It is not just autistics who have problems with person first language. Deaf individuals who consider themselves members of Deaf culture also often dislike it, and the National Federation of the Blind has some pretty strong words to say about it as well, and has never rescinded its resolution against it.

      The important thing is to refer to people as they wish to be referred to. If you are saying respectful things, a minor gaffe where you don’t use their preferred terminology is forgivable. If you’re not being respectful, then the words you use are hardly the important thing. And it’s NEVER okay to respond to an autistic (or Deaf, or blind) person telling them “I think you mean “person with autism (or whatever)”, as has happened to me more times than I can count. Seriously, that’s not cool.

      1. Just as many of us prefer not to be reduced to a single trait we possess. Sorry Conoly, but this kind of language doesn’t have a one size fits all solution. I may not refer to a person who has homosexuality, but if it’s pertinent to the conversation, I do use phrases such as “a person with a limp,” or “a person with a speech impediment.”

        By all means, choose the phrase your comfortable with.. and consider those who try to correct you as being well meaning, but impolite. But please don’t speak on behalf of all, or even most of us on the spectrum. User experience will vary, and in my circles, it’s more polite to recognize autism as something that affects us.. not as something that defines us.

        I agree with you though, in that the terminology a person uses is secondary to the tone of what they’re saying. Words only really have meaning in context and offensive terms can be well-meaning just as polite words can be used as weapons.

      2. Samantha, although I can understand your point of view, I don’t agree with it. When people refer to me as an American or a New Yorker, I don’t think they are “reducing” me, any more than I do when I say that I am a woman or an atheist or lefthanded or an adult or, yes, autistic – and yet these are all “single traits that I possess”. And in the ranking of importance, I’ll put “autistic” above “woman”, even though not only does nobody hesitate before using that label, they get darn pissy if you don’t give it to them! Can’t even sign up at many websites without disclosing your gender, like it should matter to them!

        But they’re not little and unimportant traits either, not even the being-a-woman part. And even the ones that really are little and unimportant, like “I’m a brunette” or “I’m nearsighted”, in the context where they’re important to bring up, I don’t feel it’s reducing me in any way to bring them up in a normal, idiomatic fashion.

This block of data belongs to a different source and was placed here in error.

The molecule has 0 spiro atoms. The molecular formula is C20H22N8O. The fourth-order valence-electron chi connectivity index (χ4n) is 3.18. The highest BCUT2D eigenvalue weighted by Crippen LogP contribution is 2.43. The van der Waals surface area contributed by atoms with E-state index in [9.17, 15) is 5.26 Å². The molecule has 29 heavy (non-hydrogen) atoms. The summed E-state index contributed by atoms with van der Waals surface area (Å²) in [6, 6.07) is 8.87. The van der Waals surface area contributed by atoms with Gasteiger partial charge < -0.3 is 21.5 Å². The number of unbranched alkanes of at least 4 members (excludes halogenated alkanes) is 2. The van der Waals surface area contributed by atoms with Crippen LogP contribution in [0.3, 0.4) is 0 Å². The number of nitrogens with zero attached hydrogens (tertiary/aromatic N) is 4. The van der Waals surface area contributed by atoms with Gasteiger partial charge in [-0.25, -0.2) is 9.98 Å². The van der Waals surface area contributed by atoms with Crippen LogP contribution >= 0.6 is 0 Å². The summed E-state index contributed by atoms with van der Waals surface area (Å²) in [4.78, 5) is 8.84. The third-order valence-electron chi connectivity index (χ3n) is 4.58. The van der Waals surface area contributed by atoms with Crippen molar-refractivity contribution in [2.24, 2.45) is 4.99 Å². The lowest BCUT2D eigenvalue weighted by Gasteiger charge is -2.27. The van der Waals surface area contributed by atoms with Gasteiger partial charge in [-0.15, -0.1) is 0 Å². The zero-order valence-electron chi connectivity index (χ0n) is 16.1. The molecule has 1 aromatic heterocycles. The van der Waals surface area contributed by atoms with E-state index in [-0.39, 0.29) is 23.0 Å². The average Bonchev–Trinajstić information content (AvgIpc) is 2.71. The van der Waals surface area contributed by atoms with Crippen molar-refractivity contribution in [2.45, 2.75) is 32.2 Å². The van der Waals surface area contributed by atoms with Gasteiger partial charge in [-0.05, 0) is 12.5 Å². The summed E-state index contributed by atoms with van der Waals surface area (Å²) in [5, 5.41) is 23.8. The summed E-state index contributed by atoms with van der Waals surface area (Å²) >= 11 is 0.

Autism doesn’t define me, but in the kaleidoscope of “things about me” it’s a pretty big piece of the picture. And even if it wasn’t, I find the use of “have autism” to be more stigmatizing.

        But no, I don’t go wantonly correcting people who just happen to use it in conversation, and certainly not people who use it to refer to themselves. Can’t correct a self-description. That’s so rude. I just really, really dislike the idea some people have that person first language is God’s gift to human discourse. It’s just… not.

        Now that I’ve typed this whole long reply I re-read your comment and realize I have something else to say. Anybody who thinks they are correcting somebody on their self-identification in a “well-meaning” way is a jerkface. Somebody telling an autistic person “I think you mean person with autism” isn’t being well-meaning, they’re being patronizing. It’s impolite and derailing even if you don’t know, but if you do – sheesh. I don’t have the time or energy to deal with being NT-splained every time I open my mouth or type up a comment.

    1. I do not know how to count in Japanese, but given the context and the implied humor of the magician’s act, I suspected that he did not know how to count in Japanese either. When I got home, I Googled Japanese number-words and confirmed that what the magician said was not Japanese.

      1. The reason I ask is because I know how to count in Japanese and your description of “words that end in “i”” describes 3 of the first 4 Japanese numbers (in their anglicized spellings).

        1. Yes. That’s what makes mocking a language work: just enough knowledge of some common linguistic forms to be able to imitate and have the audience recognize it. Often goes along with a stereotyped accent.

  3. “The continental railroad was built” effectively erases the labor of thousands of Chinese immigrants, and countless others.
    Saying “The continental railroad was built by thousands of Chinese and Irish immigrants as well as veterans of the Union Army and Confederate Army” does what now? Who erased the labour of multiple ethnic groups?